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regain the ground we have lost with little trouble or pain. In many things we offend all, even the

very
best of us;

and it is far more wise and prudent to find out these offences by reflection, and to correct them by suitable resolutions, than to let them accumulate by neglect, till some fatal mischief awake us to a sense of our duty, or the stroke of death render it no longer practicable. This single consideration, the possibility of being called, even the healthiest and the youngest of us, suddenly and unexpectedly called, to give an account of ourselves to God, before we have properly settled that account, is of itself enough to make us reflect on our condition, and to do it also without delay. We see almost every day of our lives the most striking and affecting instances of our precarious condition. We see our friends and neighbours suddenly snatched away from us, at a time when we (perhaps they too) least expected it. We see multitudes of others drop around us, one by one, till we are left almost alone in a wide world, deserted by all those whom we most intimately knew and esteemed. Yet all this seems to make little or no impression upon us. We follow our acquaintances to the grave; we

drop,

drop, perhaps, a few parting, unavailing tears over them, and then return again to the cares, the pleasures, the follies and the vices of the world, with as much eagerness and alacrity as if nothing at all had happened that in the least concerned ourselves; as if there was not the least chance or possibility, that the danger, which we see so near us, should at last come home to us. But, surely, these convincing, these alarming proofs of our mortality, ought to have a little more effect on our hearts. When we see thousands fall beside us, and ten thousands at our right hand, we ought to reflect, that our turn may, perhaps, be next; that, at the very best, we have no time to lose, and that it highly behoves us to call our ways immediately to remembrance; to make haste, (for death will not wait for us) to make haste, and prolong not the time, to keep God's commandments. When, in short, we consider the extreme uncertainty of life, and the absolute certainty of appearing before our Judge in the very same state in which that life is taken away from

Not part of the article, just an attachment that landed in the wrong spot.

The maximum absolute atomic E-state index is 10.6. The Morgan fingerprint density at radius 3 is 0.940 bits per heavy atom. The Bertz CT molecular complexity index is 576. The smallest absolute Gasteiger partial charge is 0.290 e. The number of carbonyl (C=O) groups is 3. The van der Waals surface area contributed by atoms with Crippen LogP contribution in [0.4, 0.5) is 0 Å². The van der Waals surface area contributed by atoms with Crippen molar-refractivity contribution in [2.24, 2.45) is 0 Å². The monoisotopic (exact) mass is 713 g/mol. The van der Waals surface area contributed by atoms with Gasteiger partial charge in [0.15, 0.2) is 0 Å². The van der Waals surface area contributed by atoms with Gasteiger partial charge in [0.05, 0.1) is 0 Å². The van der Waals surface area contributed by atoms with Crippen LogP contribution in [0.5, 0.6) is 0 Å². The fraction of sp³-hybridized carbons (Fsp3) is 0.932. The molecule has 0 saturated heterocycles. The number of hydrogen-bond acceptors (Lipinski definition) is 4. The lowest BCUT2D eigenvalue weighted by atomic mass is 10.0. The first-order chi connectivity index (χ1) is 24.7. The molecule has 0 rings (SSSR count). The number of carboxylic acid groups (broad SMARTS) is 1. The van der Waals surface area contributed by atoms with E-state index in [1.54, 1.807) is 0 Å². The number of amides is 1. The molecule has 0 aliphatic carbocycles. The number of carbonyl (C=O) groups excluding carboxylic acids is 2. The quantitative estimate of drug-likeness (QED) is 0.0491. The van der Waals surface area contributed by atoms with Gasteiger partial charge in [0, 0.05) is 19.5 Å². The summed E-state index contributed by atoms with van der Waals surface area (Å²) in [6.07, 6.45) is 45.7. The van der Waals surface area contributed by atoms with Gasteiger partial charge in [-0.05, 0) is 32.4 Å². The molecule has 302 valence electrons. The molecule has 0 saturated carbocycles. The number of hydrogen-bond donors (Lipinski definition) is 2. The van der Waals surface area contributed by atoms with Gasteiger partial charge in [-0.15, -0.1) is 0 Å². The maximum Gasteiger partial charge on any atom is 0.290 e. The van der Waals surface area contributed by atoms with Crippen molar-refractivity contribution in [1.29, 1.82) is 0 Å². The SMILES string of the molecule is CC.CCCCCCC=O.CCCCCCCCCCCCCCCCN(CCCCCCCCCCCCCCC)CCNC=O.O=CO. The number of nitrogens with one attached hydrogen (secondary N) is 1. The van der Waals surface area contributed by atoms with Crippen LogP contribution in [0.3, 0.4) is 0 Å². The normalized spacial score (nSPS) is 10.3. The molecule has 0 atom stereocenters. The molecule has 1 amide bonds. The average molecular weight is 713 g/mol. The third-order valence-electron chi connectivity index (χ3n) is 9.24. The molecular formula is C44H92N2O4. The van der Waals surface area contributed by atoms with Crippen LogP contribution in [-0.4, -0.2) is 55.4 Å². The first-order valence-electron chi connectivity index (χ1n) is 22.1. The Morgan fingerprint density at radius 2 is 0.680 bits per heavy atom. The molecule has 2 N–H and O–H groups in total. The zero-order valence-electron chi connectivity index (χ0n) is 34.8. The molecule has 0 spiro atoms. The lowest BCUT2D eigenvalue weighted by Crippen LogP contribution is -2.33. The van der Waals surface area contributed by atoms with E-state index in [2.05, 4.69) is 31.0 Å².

US,

with all our sins and all our infirmities to answer for, we can never consent to trust our all on so precarious a bottom, nor to let our most important concerns lie at the

mercy

mercy of every accident that may befal us. The loss of a year, the loss of a day, may be the loss of Heaven. “ Thou fool, this night

shall thy soul be required of thee:” This was said for our admonition: and if, under this apprehension, we can calmly lay ourselves down to sleep, without reviewing our conduct or preparing ourselves to wake, as we may do, in another world, it is in vain to use any further exhortations. If an argument so plain, so simple, so forcible, has no influence

upon our minds, Reason and Religion can do nothing more for us; our obstinacy is incurable, our danger inexpressible,

From that danger, may God of his infinite mercy preserve us all, through Jesus Christ our Lord.

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AFTER HIS OWN HEART, AND THE LORD HATH COMMANDED HIM TO BE

CAPTAIN OVER HIS PEOPLE,

*The person spoken top in these words

HERE is no need to inform you that the

person spoken of in these words is David king of Israel. The appellation of THE MAN AFTER GOD's Own HEART, is a well-known distinction, which having never been expressly bestowed on any other, has, by

* This Sermon was originally written and preached before the University of Cambridge, in the year 1761, in answer to a profane and licentious pamphlet, which had its day of celebrity and applause among a certain class of readers; but is now, as it deserved to be, and as is the usual fate of such productions, entirely forgot. Those parts of the sermon, therefore, which had a more immediate reference to that publication, are now omitted; and the whole is rendered less polemical and more practical, and of course, it is hoped, more generally useful. H 2

long

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